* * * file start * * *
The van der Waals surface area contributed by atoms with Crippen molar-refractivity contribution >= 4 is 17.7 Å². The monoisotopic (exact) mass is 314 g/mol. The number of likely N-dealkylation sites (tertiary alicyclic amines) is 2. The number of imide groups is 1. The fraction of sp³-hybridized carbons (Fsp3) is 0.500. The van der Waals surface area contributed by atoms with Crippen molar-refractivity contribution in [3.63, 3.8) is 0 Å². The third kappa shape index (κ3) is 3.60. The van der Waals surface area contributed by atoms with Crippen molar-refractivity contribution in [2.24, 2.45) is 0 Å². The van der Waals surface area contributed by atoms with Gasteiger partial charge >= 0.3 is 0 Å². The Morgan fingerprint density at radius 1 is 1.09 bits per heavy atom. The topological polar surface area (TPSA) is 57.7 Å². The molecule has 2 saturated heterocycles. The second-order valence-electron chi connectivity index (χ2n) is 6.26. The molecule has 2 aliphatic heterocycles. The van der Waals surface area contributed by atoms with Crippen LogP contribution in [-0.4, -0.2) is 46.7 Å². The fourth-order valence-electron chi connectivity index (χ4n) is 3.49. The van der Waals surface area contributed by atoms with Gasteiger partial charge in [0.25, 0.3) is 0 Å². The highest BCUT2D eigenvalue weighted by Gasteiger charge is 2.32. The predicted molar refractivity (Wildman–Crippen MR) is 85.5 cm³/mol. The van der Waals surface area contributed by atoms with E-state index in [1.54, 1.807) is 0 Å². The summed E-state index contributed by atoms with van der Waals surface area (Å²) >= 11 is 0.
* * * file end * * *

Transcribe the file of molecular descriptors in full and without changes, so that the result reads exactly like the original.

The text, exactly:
The van der Waals surface area contributed by atoms with Crippen molar-refractivity contribution >= 4 is 17.7 Å². The monoisotopic (exact) mass is 314 g/mol. The number of likely N-dealkylation sites (tertiary alicyclic amines) is 2. The number of imide groups is 1. The fraction of sp³-hybridized carbons (Fsp3) is 0.500. The van der Waals surface area contributed by atoms with Crippen molar-refractivity contribution in [3.63, 3.8) is 0 Å². The third kappa shape index (κ3) is 3.60. The van der Waals surface area contributed by atoms with Crippen molar-refractivity contribution in [2.24, 2.45) is 0 Å². The van der Waals surface area contributed by atoms with Gasteiger partial charge >= 0.3 is 0 Å². The Morgan fingerprint density at radius 1 is 1.09 bits per heavy atom. The topological polar surface area (TPSA) is 57.7 Å². The molecule has 2 saturated heterocycles. The second-order valence-electron chi connectivity index (χ2n) is 6.26. The molecule has 2 aliphatic heterocycles. The van der Waals surface area contributed by atoms with Crippen LogP contribution in [-0.4, -0.2) is 46.7 Å². The fourth-order valence-electron chi connectivity index (χ4n) is 3.49. The van der Waals surface area contributed by atoms with Gasteiger partial charge in [0.25, 0.3) is 0 Å². The highest BCUT2D eigenvalue weighted by Gasteiger charge is 2.32. The predicted molar refractivity (Wildman–Crippen MR) is 85.5 cm³/mol. The van der Waals surface area contributed by atoms with E-state index in [1.54, 1.807) is 0 Å². The summed E-state index contributed by atoms with van der Waals surface area (Å²) >= 11 is 0.